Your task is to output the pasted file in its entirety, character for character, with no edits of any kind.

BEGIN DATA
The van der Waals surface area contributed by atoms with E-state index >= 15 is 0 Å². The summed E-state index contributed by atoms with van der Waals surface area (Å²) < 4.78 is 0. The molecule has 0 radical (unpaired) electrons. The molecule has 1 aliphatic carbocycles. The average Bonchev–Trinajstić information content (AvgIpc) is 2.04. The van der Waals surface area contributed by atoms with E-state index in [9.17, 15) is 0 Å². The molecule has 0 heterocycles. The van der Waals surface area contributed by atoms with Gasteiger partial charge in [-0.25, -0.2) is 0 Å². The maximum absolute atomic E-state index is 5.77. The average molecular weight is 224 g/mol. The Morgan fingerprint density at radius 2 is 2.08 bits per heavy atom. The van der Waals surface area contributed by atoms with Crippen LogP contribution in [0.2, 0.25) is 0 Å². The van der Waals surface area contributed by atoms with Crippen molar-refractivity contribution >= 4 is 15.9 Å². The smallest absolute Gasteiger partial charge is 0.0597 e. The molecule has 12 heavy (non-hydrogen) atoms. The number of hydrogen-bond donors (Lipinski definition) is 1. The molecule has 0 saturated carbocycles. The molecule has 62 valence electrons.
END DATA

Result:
The van der Waals surface area contributed by atoms with E-state index >= 15 is 0 Å². The summed E-state index contributed by atoms with van der Waals surface area (Å²) < 4.78 is 0. The molecule has 0 radical (unpaired) electrons. The molecule has 1 aliphatic carbocycles. The average Bonchev–Trinajstić information content (AvgIpc) is 2.04. The van der Waals surface area contributed by atoms with E-state index in [9.17, 15) is 0 Å². The molecule has 0 heterocycles. The van der Waals surface area contributed by atoms with Gasteiger partial charge in [-0.25, -0.2) is 0 Å². The maximum absolute atomic E-state index is 5.77. The average molecular weight is 224 g/mol. The Morgan fingerprint density at radius 2 is 2.08 bits per heavy atom. The van der Waals surface area contributed by atoms with Crippen LogP contribution in [0.2, 0.25) is 0 Å². The van der Waals surface area contributed by atoms with Crippen molar-refractivity contribution >= 4 is 15.9 Å². The smallest absolute Gasteiger partial charge is 0.0597 e. The molecule has 12 heavy (non-hydrogen) atoms. The number of hydrogen-bond donors (Lipinski definition) is 1. The molecule has 0 saturated carbocycles. The molecule has 62 valence electrons.